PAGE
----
ERIC Number: ED338118
Record Type: RIE
Publication Date: 1991
Reference Count: N/A
Assessment, Improvement, and Cooperation: The Challenge of Reform in Higher Education.
This monograph contains a collection of six national commission reports that address the nation's need to improve undergraduate education. The reports present findings and recommendations that target policy (public and institutional), programs (college and university), and constructive changes in institutions of higher education, as well as their expected outcomes. Although the discussions focus primarily on higher education, consideration is also given to the various reports concerned with American high schools. Each of the reports addresses a decline in general liberal education and calls for national efforts to strengthen undergraduate programs in two-year colleges, senior colleges, and universities. The specific thrusts of the reports are basically as follows: (1) the reordering of national priorities to make a full and unequivocal commitment to learning; (2) a redefinition of the meaning and purpose of baccalaureate degrees; (3) the improvement of undergraduate education in virtually all aspects; (4) the development of comprehensive state strategies for educational improvement; (5) the restoration of the humanities to their central position in college curricula; and (6) the inducement of more active involvement in learning on the part of students. Appendices include an annotated bibliography on American high school reform, and a list of the sponsors of major commission reports. Contains a 64-item bibliography and an index. (GLR)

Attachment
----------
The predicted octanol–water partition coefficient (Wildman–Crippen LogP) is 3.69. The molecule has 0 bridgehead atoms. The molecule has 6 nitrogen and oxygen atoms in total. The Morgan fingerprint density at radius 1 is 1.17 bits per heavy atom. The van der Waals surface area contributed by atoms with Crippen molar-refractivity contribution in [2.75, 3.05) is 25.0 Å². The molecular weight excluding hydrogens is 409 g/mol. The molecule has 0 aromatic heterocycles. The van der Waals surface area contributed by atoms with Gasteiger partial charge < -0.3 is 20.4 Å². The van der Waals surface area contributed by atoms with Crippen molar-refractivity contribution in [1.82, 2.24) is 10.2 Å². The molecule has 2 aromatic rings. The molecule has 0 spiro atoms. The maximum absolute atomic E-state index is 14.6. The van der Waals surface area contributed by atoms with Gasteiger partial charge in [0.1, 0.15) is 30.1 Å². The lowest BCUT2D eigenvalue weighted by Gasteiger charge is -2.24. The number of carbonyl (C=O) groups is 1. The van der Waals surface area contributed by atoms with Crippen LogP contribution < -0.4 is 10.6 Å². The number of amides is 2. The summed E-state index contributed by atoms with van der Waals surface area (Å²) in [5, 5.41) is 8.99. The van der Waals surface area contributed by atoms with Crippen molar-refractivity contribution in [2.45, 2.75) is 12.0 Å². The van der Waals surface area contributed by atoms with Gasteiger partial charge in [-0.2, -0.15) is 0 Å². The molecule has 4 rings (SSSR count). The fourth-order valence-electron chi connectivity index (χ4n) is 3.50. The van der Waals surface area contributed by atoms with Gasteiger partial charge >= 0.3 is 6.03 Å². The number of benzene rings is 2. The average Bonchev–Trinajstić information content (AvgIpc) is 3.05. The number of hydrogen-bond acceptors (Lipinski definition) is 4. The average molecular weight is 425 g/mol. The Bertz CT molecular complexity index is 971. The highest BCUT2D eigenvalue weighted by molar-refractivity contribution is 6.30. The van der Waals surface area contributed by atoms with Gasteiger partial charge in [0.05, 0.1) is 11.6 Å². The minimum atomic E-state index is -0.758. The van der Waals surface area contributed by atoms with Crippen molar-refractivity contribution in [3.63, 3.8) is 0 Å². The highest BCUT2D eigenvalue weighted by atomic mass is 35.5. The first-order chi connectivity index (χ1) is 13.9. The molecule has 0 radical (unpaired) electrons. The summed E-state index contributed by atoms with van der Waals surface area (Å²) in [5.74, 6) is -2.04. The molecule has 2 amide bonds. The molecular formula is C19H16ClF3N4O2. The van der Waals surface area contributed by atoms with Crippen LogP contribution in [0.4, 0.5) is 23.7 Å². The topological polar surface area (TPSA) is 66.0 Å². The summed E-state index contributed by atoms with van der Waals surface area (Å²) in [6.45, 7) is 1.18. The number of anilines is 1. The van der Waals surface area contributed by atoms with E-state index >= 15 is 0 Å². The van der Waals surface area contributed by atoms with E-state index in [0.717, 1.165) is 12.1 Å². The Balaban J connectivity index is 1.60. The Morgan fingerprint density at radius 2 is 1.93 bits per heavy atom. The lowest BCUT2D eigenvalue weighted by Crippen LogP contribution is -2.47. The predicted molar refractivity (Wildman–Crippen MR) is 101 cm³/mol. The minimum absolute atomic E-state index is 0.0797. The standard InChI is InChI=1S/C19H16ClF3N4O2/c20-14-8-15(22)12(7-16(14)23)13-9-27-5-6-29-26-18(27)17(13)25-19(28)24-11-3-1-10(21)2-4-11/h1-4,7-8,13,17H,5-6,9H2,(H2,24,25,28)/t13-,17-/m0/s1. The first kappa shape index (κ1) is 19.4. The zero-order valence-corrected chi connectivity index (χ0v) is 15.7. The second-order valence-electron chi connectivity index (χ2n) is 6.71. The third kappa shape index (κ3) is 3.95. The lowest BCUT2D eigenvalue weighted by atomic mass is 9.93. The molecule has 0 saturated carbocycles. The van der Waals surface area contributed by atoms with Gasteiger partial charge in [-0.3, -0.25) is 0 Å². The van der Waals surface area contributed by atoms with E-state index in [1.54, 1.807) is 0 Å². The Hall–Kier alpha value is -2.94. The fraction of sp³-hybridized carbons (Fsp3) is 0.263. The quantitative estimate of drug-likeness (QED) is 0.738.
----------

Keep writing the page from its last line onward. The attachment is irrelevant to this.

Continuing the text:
Descriptors: Curriculum Development, Educational Change, Educational Cooperation, Educational Objectives, Educational Policy, High Schools, Higher Education, Outcomes of Education, Policy Formation, Secondary Education, Two Year Colleges, Undergraduate Study, Universities
Institute of Higher Education, University of Georgia, Athens, GA 30602 ($6.00).
Publication Type: Collected Works - General
Education Level: N/A
Audience: Administrators; Practitioners
Authoring Institution: Georgia Univ., Athens. Inst. of Higher Education.